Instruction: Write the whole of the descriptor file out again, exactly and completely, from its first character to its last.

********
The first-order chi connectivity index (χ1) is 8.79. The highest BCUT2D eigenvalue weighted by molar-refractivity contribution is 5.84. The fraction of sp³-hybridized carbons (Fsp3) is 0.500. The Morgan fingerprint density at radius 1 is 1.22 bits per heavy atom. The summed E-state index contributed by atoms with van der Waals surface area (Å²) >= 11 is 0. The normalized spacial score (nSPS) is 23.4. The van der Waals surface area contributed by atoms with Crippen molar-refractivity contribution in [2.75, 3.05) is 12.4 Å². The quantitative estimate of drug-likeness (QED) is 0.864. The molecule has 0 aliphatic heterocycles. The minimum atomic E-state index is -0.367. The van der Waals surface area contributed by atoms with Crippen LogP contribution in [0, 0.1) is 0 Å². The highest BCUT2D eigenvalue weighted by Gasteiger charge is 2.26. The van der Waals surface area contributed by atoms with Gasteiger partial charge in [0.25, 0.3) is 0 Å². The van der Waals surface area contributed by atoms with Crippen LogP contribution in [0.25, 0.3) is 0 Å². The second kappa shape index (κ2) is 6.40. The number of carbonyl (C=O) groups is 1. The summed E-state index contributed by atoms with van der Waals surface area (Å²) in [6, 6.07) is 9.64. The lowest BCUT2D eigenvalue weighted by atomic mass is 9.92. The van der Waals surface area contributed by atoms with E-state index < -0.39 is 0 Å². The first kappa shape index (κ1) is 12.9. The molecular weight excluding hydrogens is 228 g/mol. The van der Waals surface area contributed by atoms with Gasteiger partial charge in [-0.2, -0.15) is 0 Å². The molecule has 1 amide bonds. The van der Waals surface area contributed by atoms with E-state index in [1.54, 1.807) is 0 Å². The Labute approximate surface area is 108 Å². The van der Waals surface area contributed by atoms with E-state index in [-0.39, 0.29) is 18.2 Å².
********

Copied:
The first-order chi connectivity index (χ1) is 8.79. The highest BCUT2D eigenvalue weighted by molar-refractivity contribution is 5.84. The fraction of sp³-hybridized carbons (Fsp3) is 0.500. The Morgan fingerprint density at radius 1 is 1.22 bits per heavy atom. The summed E-state index contributed by atoms with van der Waals surface area (Å²) >= 11 is 0. The normalized spacial score (nSPS) is 23.4. The van der Waals surface area contributed by atoms with Crippen molar-refractivity contribution in [2.75, 3.05) is 12.4 Å². The quantitative estimate of drug-likeness (QED) is 0.864. The molecule has 0 aliphatic heterocycles. The minimum atomic E-state index is -0.367. The van der Waals surface area contributed by atoms with Crippen LogP contribution in [0, 0.1) is 0 Å². The highest BCUT2D eigenvalue weighted by Gasteiger charge is 2.26. The van der Waals surface area contributed by atoms with Gasteiger partial charge in [0.25, 0.3) is 0 Å². The van der Waals surface area contributed by atoms with Crippen LogP contribution in [0.25, 0.3) is 0 Å². The second kappa shape index (κ2) is 6.40. The number of carbonyl (C=O) groups is 1. The summed E-state index contributed by atoms with van der Waals surface area (Å²) in [6, 6.07) is 9.64. The lowest BCUT2D eigenvalue weighted by atomic mass is 9.92. The van der Waals surface area contributed by atoms with E-state index < -0.39 is 0 Å². The first kappa shape index (κ1) is 12.9. The molecular weight excluding hydrogens is 228 g/mol. The van der Waals surface area contributed by atoms with Gasteiger partial charge in [-0.2, -0.15) is 0 Å². The molecule has 1 amide bonds. The van der Waals surface area contributed by atoms with E-state index in [1.54, 1.807) is 0 Å². The Labute approximate surface area is 108 Å². The van der Waals surface area contributed by atoms with E-state index in [-0.39, 0.29) is 18.2 Å².